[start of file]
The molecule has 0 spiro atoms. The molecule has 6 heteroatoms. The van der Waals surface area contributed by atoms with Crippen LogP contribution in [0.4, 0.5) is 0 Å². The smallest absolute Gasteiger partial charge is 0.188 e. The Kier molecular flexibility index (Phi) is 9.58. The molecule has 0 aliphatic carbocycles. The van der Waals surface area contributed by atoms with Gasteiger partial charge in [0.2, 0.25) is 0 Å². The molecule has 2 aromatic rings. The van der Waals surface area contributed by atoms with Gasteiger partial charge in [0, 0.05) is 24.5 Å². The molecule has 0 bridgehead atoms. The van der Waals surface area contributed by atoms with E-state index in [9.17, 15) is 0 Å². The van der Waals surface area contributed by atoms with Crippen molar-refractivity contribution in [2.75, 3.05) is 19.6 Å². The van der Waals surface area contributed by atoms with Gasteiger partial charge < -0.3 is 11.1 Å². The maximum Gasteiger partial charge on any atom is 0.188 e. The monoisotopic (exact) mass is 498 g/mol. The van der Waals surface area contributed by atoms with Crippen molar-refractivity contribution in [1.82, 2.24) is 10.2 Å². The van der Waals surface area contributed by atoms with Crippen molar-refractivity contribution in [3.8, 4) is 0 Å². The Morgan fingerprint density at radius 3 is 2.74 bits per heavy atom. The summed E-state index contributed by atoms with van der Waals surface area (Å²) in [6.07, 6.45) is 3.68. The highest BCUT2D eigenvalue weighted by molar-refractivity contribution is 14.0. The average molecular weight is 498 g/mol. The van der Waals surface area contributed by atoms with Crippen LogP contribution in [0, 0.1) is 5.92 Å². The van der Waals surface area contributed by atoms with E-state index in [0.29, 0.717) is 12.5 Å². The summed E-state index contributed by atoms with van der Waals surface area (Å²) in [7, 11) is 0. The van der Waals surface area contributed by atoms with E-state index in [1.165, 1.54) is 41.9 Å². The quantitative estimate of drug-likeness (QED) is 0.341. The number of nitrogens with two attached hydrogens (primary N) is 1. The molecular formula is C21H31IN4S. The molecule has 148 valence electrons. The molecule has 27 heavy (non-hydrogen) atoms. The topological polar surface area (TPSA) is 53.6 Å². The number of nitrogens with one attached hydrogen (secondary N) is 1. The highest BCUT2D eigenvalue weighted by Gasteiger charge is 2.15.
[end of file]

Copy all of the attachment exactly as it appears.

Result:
The molecule has 0 spiro atoms. The molecule has 6 heteroatoms. The van der Waals surface area contributed by atoms with Crippen LogP contribution in [0.4, 0.5) is 0 Å². The smallest absolute Gasteiger partial charge is 0.188 e. The Kier molecular flexibility index (Phi) is 9.58. The molecule has 0 aliphatic carbocycles. The van der Waals surface area contributed by atoms with Gasteiger partial charge in [0.2, 0.25) is 0 Å². The molecule has 2 aromatic rings. The van der Waals surface area contributed by atoms with Gasteiger partial charge in [0, 0.05) is 24.5 Å². The molecule has 0 bridgehead atoms. The van der Waals surface area contributed by atoms with E-state index in [9.17, 15) is 0 Å². The van der Waals surface area contributed by atoms with Crippen molar-refractivity contribution in [2.75, 3.05) is 19.6 Å². The van der Waals surface area contributed by atoms with Gasteiger partial charge < -0.3 is 11.1 Å². The maximum Gasteiger partial charge on any atom is 0.188 e. The monoisotopic (exact) mass is 498 g/mol. The van der Waals surface area contributed by atoms with Crippen molar-refractivity contribution in [1.82, 2.24) is 10.2 Å². The van der Waals surface area contributed by atoms with Crippen molar-refractivity contribution in [3.8, 4) is 0 Å². The Morgan fingerprint density at radius 3 is 2.74 bits per heavy atom. The summed E-state index contributed by atoms with van der Waals surface area (Å²) in [6.07, 6.45) is 3.68. The highest BCUT2D eigenvalue weighted by molar-refractivity contribution is 14.0. The average molecular weight is 498 g/mol. The van der Waals surface area contributed by atoms with Crippen LogP contribution in [0, 0.1) is 5.92 Å². The van der Waals surface area contributed by atoms with E-state index in [0.29, 0.717) is 12.5 Å². The summed E-state index contributed by atoms with van der Waals surface area (Å²) in [7, 11) is 0. The van der Waals surface area contributed by atoms with E-state index in [1.165, 1.54) is 41.9 Å². The quantitative estimate of drug-likeness (QED) is 0.341. The number of nitrogens with two attached hydrogens (primary N) is 1. The molecular formula is C21H31IN4S. The molecule has 148 valence electrons. The molecule has 27 heavy (non-hydrogen) atoms. The topological polar surface area (TPSA) is 53.6 Å². The number of nitrogens with one attached hydrogen (secondary N) is 1. The highest BCUT2D eigenvalue weighted by Gasteiger charge is 2.15.